Rail: And the women’s liberation movement was very crucial in that period. It’d be difficult to see the work of Carolee Schneemann without the context of gender and sexuality or other related cultural ideas. That she and a few other women artists had so heavily invested in their intellectual and emotional framework.
Reed: Absolutely. We’ve been so touched and pleased that Carolee considers herself to be a painter. She is so well known as a feminist and performance artist that seeing her work from the angle of painting is neglected. I think that is also true of Harmony Hammond. But conversely, there are a lot of artists in the show who aren’t known, particularly, as feminists, although of course they may be. But I must say that I think all the women artists and the men artists in the show were informed personally or artistically by feminist discourse. It was amazing to find out how important this was to the artists—to have Harmony Hammond, for example, write to us early on about the other artists she met in her CR meetings.
Rail: That’s why it would be too simplistic to think they were just critiquing second-generation abstract expressionism, pop art, minimal art, or Color Field paintings. It would be impossible to imagine someone like Dan Christensen doing his spray-painting, or Jane Kaufman’s spray gun painting and not be thinking about performance art. Similarly there were other directions that were taken into the possibilities of expanding the language or process of painting.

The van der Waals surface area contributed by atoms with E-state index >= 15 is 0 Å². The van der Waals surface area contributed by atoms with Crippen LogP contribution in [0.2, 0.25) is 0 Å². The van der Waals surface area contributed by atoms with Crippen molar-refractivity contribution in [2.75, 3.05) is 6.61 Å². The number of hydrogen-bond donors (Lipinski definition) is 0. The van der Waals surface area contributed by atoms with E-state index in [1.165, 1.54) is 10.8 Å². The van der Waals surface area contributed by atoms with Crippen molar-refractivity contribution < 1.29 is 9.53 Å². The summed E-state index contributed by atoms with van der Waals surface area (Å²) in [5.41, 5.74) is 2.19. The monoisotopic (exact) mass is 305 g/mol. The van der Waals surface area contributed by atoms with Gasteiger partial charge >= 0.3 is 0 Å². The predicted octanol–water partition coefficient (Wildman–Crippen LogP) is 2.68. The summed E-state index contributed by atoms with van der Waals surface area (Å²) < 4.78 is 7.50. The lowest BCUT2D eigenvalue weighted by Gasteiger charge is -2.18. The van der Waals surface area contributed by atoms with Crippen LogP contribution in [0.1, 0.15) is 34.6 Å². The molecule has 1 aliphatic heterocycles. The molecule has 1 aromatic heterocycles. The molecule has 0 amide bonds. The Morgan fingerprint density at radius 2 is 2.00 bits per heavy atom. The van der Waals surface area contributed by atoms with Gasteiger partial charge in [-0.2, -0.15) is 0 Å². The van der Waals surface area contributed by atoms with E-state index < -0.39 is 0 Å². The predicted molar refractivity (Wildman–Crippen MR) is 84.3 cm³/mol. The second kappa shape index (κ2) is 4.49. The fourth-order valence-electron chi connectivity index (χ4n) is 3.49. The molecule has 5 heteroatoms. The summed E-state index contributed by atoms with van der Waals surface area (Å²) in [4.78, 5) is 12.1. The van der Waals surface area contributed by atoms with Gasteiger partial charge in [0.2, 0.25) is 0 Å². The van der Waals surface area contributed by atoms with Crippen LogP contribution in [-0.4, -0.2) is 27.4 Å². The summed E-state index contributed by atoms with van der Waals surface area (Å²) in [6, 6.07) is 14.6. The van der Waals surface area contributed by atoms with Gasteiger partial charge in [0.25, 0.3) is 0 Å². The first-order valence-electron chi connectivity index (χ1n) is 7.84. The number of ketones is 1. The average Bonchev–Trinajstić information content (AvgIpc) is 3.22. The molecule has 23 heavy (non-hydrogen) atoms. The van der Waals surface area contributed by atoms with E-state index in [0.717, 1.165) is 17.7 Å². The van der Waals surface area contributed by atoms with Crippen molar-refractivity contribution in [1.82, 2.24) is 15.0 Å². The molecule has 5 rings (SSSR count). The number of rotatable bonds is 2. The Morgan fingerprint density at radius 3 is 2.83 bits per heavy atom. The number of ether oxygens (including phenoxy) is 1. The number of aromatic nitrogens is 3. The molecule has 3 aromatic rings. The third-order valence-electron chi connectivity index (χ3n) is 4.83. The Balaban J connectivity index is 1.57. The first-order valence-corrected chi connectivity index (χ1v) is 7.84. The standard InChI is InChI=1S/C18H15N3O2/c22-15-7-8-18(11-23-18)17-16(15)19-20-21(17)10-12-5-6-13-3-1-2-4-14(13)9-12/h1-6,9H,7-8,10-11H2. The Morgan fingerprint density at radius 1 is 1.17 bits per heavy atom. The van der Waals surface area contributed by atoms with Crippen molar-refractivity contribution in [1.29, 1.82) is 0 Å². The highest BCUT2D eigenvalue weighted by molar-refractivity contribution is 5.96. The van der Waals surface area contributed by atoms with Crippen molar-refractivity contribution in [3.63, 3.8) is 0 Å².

Reed: Exactly. Richard Shiff has referred to this kind of painted surface as “declarative”—surface as a kind of performance. It’s a surface that shows how it was made, often with a kind of industrialized process, done about as well as you would paint the wall of your loft. This feeling for “work” is something I really remember from the time, making a painting was your “work.” When I met a friend I’d ask, “How’s your ‘work’ going?”
Siegel: It’s very American. I think that is part of what the Europeans who came to the U.S., like Palermo, saw as being possible in America. Painting that wasn’t “cuisine,” not the French paintings and little fussy touches and refinement. SoHo was a place where real work was still happening—it was just the beginning of its transformation from a place of production to one of consumption, artistic and otherwise. There were still warehouses and factories and trucks. The artists embraced this “matter-of-factness” in their attitude towards making their work, even as they also embraced sensuality and flights of fancy. They used all different kinds of techniques and materials to get away from the connotations of the brush.
Reed: It’s a sensibility that comes from a kind of straight forward thinking. Make it well. It’s blunt. The painting is what it is.
Siegel: And so is the person. A lot of these artists were from working-class backgrounds, and it affected their work in different ways. “I am who I am; I’m not being artsy; I’m not being pretentious, I’m not trying to be someone who I’m not.” Some incorporated techniques from being a journeyman carpenter into the work; others, like Alan Shields and Harmony Hammond were interested in craft. And it’s not a macho-thing necessarily. The women too, used materials that weren’t arty—like Dorothea Rockburne using crude oil and chip board and cardboard, paper, things that people found on Canal Street. This sense of matter-of-fact materialism here is key, a sense of materials that is different from an earlier version of modernist materiality.